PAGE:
Two UT-Austin teams advance to next phase of NASA competition

Katy Nelson

Two teams from UT advanced to the next phase of a NASA competition in which teams present their work on expanding human space exploration.

The two teams entered their separate projects in the NASA Revolutionary Aerospace System Concepts — Academic Linkage competition. The projects, Texas Crewed Artemis Mission Permanent Exploration Residence (CAMPER) and Regolith-Volatile Extraction and Return Expedition (ReVERE), both moved to the next phase of the competition last week.

The competition asked teams to create ideas that would aid human space exploration with long-term residence in space and visits to distant planetary bodies including Venus and Ceres, according to NASA’s website. The last phase of the competition will take place in November. The finalists will receive a $6,000 stipend and present condensed versions of their projects at the ASCEND conference, a national space convention.

The CAMPER project involves creating a lunar habitat where astronauts can live and survive on the moon for 30 days, said Adam Nokes, a faculty advisor in the Cockrell School of Engineering. Jordan Landel, a CAMPER team member and aerospace engineering senior, said coming up with the project idea involved trial and error.

“This competition was focused on what (we could) do right now … so the budget is actually 2022 to 2028,” Nokes said. “I think one of the things (the team) focused on is the practicality of this, and I think that’s why their solution was chosen is because it’s something that is extremely realistic.”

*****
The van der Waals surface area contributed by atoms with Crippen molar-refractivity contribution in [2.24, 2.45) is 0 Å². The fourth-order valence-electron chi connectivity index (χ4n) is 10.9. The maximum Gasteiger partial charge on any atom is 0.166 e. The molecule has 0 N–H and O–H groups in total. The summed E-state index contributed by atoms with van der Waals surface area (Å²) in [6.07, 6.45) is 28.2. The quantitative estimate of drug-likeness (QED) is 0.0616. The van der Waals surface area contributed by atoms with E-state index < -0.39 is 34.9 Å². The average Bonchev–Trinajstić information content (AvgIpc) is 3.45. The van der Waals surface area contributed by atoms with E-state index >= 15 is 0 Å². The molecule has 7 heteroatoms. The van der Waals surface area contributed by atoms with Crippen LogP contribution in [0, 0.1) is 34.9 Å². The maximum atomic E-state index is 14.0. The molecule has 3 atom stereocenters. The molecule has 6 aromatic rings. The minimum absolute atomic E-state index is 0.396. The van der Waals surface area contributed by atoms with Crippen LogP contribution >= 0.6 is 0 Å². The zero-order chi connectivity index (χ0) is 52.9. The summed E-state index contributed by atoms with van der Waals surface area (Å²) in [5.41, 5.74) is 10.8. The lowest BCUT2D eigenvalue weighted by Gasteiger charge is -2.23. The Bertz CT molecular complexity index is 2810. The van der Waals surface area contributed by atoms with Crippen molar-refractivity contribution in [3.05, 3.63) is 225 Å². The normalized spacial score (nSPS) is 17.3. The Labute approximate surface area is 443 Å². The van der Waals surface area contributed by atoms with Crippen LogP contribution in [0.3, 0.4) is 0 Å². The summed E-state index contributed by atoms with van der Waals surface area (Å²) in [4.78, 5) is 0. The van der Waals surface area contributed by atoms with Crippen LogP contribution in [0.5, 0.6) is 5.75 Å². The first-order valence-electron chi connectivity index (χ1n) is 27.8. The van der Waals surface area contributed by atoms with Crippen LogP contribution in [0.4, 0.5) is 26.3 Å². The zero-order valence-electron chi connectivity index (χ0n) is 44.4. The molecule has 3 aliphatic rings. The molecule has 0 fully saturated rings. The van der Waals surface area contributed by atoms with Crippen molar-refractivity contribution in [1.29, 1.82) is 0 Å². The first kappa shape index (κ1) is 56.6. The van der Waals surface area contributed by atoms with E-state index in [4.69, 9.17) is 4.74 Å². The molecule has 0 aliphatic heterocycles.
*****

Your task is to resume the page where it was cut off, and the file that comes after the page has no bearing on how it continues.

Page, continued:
ReVERE’s project takes samples from the surface of the moon and robotically delivers them to the International Space Station, Nokes said. He said it would help solve the issue of deteriorating samples from the Apollo mission in 1969.

“We have better scientific equipment nowadays, and those Apollo samples deteriorated over time,” Nokes said. “You can’t keep them in that pristine condition for forever, and it’s been 50 years. So, the concept is, let’s take some lunar rocks and analyze that lunar regolith (a powdery substance on the surface of the moon) and lunar soil.”

Nokes, who has previously participated in the competition as a graduate student, said it has been different competing online.

“All of the schools around the country are having to deal with this remote situation, and two of our most productive weeks were taken by the winter storm,” Nokes said. “That was right before the proposals (were) due, and the competition is national, so they did not extend their dates.”

Aerospace engineering senior Kiara Alvarez, who worked on the ReVERE project, said the competition is a great opportunity to share experiences with others.

“Our team’s success boils down to how well we work together and our dedication,” Alvarez said. “I am very happy I got the chance to work on this project and with this team.”